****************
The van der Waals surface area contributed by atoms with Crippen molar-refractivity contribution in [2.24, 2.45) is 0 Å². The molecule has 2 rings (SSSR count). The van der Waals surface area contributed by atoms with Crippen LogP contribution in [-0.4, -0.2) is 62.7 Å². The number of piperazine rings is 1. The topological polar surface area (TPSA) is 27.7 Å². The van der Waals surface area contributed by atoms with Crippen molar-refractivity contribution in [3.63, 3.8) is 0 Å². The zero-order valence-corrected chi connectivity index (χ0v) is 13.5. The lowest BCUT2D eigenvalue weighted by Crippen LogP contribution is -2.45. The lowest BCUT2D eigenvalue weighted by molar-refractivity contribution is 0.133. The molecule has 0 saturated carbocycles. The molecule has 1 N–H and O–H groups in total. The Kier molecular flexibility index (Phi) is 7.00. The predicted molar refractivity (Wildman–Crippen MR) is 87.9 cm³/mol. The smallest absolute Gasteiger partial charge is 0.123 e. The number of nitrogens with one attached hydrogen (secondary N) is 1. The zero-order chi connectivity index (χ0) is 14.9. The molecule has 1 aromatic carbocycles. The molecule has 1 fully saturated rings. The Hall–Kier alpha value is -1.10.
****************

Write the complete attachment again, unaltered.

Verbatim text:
The van der Waals surface area contributed by atoms with Crippen molar-refractivity contribution in [2.24, 2.45) is 0 Å². The molecule has 2 rings (SSSR count). The van der Waals surface area contributed by atoms with Crippen LogP contribution in [-0.4, -0.2) is 62.7 Å². The number of piperazine rings is 1. The topological polar surface area (TPSA) is 27.7 Å². The van der Waals surface area contributed by atoms with Crippen molar-refractivity contribution in [3.63, 3.8) is 0 Å². The zero-order valence-corrected chi connectivity index (χ0v) is 13.5. The lowest BCUT2D eigenvalue weighted by Crippen LogP contribution is -2.45. The lowest BCUT2D eigenvalue weighted by molar-refractivity contribution is 0.133. The molecule has 0 saturated carbocycles. The molecule has 1 N–H and O–H groups in total. The Kier molecular flexibility index (Phi) is 7.00. The predicted molar refractivity (Wildman–Crippen MR) is 87.9 cm³/mol. The smallest absolute Gasteiger partial charge is 0.123 e. The number of nitrogens with one attached hydrogen (secondary N) is 1. The zero-order chi connectivity index (χ0) is 14.9. The molecule has 1 aromatic carbocycles. The molecule has 1 fully saturated rings. The Hall–Kier alpha value is -1.10.